1846 Shipwreck Yields Southern Gold and Capped Bust Halves
(New Iberia, Louisiana) – A recent close examination of coins recovered a year ago from the 1846 Gulf of Mexico shipwreck of the SS New York has revealed some of the finest known Southern branch mint gold coins and a nearly complete set of Bust half dollars.
The New York was a side-wheel steamer that foundered during a hurricane about 60 miles off the coast of Cameron, Louisiana in 1846. Four New Iberia, Louisiana area residents found the 365-ton wooden hull ship in about 60 feet of water two years ago. The four, who call their recovery operation, “Gentlemen of Fortune,” are Gary and Reneè Hebert, Avery Munson and Craig DeRouen.
“We brought up the ship’s bell in the summer of 2006, staked a claim and obtained a federal court judgment granting us title to the site, then brought up several hundred coins from the underwater mud last year. We recently sent them to Numismatic Conservation Services and Numismatic Guaranty Corporation for certification,” said DeRouen.
“This is the most important group of Southern gold coins ever found on a treasure ship. There are some of the finest known Quarter Eagles and Half Eagles struck in Charlotte and Dahlonega, as well as examples of gold coins struck at the New Orleans Mint,” stated prominent numismatic researcher and author Q. David Bowers, co-chairman of Stack’s Rare Coins in New York City and Wolfeboro, New Hampshire.
“The recovered coins are worth more than $1 million,” said dealer John Albanese of Far Hills, New Jersey who recently appraised them.
“They include an 1845-D $2.50 graded NGC MS-64; 1844-D $5 graded NGC MS-63* prooflike; and an 1844-O $5 graded NGC MS-64. There’s also a nearly complete set of Capped Bust halves with over two dozen different dates including an 1815, and quite a few foreign gold coins as well,” said Albanese.
Capped Bust lettered-edge half dollars were produced from 1807 to 1836. Only 47,150 were struck in 1815.
“There really is a spectacular variety of coins from the SS New York, ranging from exceptional quality Southern mint gold to a run of Mexican Cap and Rays 8 reales. While it’s compelling to consider that such a great diversity of coins were used alongside each other in commerce, for me it’s even more exciting that NCS and NGC played a critical role in making these coins available to collectors. I’m very proud of the comprehensive services that we provide for shipwreck recovery coinage,” said Mark Salzberg, NGC Chairman.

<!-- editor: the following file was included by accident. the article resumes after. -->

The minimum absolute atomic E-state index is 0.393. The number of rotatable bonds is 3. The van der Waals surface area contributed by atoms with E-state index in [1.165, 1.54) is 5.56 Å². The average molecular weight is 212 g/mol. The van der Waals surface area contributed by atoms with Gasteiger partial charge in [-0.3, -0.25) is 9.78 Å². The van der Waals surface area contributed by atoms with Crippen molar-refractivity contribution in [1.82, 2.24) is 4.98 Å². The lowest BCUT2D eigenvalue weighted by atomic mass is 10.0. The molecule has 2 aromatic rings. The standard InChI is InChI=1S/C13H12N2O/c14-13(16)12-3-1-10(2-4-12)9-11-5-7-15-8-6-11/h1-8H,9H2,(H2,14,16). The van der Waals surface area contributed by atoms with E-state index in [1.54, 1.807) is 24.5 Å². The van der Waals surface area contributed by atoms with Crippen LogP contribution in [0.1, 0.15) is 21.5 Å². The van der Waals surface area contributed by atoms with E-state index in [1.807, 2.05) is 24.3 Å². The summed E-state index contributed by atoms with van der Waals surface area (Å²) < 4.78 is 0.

Described as elegant for the time with polished mahogany walls and white satin damask curtains, the 160-foot long New York began shuttling passengers and cargo from New York City to Charleston, South Carolina in 1837. She was put into service between Galveston, Texas and New Orleans, Louisiana in 1842.
There were 53 passengers and crew members on board for the trip from Galveston to New Orleans when the New York went down during a storm in September 1846. Everyone evacuated the ship; however, 17 died later while clinging to pieces of floating wreckage for two days before the SS Galveston picked up 36 survivors.
For generations the sunken wreckage was noted on shrimp fishermen’s maps as a “hang,” an underwater obstruction where nets might get caught and entangled.
A complete inventory of the recovered coins will be released later, according to Albanese. Information about the planned sale of some of the coins in a public auction by Stack’s also will be announced later.
About the Author
Stack's, a team of rare coin professionals, highly skilled in the presentation of numismatic auction sales. Since 1935, Stack's has held first position in the American numismatic auction scene in terms of longevity, number of sales conducted, lots sold and great rarities handled. www.stacks.com
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